In Belfast, Participation and the Practice of Rights takes a pioneering approach!

Participation and the Practice of Rights (PPR) takes a pioneering approach to the practice of rights;  it puts the excluded and  marginalised in charge” Inez McCormack, Trade Unionist, Human Rights Activist and Founder of PPR

Established in 2006, PPR specialises in socio-economic rights. PPR places them at the service of the most disadvantaged groups and supports these groups to make real change on the ground. To make these changes lasting, PPR also focuses on ensuring the active and meaningful participation of excluded groups in government decision making processes which affect their lives.

This approach which involves organising, evidence gathering, strategy building, media work, grassroots monitoring, and legal and policy support.  PPR started life as a ‘pilot’ project to test if social change could result from marginalised groups taking ownership of human rights tools, and using them to campaign for change.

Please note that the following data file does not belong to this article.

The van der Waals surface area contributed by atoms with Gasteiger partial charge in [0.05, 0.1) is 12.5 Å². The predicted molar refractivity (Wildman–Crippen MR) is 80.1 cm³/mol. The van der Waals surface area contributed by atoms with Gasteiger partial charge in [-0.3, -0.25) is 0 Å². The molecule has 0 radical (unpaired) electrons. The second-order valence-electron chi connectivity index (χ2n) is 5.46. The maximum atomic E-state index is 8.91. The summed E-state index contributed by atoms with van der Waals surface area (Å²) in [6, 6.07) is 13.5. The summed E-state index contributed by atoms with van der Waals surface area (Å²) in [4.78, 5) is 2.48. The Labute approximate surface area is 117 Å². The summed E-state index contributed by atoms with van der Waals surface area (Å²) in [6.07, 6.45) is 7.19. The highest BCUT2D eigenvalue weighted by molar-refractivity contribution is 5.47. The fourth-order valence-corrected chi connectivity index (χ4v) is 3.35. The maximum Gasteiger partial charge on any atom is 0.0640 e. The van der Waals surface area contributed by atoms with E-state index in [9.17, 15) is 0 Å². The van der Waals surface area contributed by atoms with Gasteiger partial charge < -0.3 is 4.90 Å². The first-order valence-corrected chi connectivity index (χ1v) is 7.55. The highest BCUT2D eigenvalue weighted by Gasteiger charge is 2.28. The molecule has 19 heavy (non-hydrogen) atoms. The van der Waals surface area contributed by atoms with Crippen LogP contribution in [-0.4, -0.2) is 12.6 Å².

PPR groups’ work on issues including housing, mental health services, play, homelessness, unemployment, social security, domestic violence and asylum. Their work has resulted in better housing conditions, improved play facilities and follow up care for those in mental health crisis. In 2014 a PPR group secured the first ever motion passed at a council in the United Kingdom or Ireland committing to using their procurement budget to ring fence jobs for the long-term unemployed.

Here are links to some recently published documents through which PPR hopes to share its learnings.

These include an academic article that analyses PPR’s distinct grassroots human rights based approach. It also features a case study by the International Budget Partnership of PPR’s budget work, and a contribution to the UN Special Rapporteur on Extreme Poverty’s study on the Participation of people living in Poverty.

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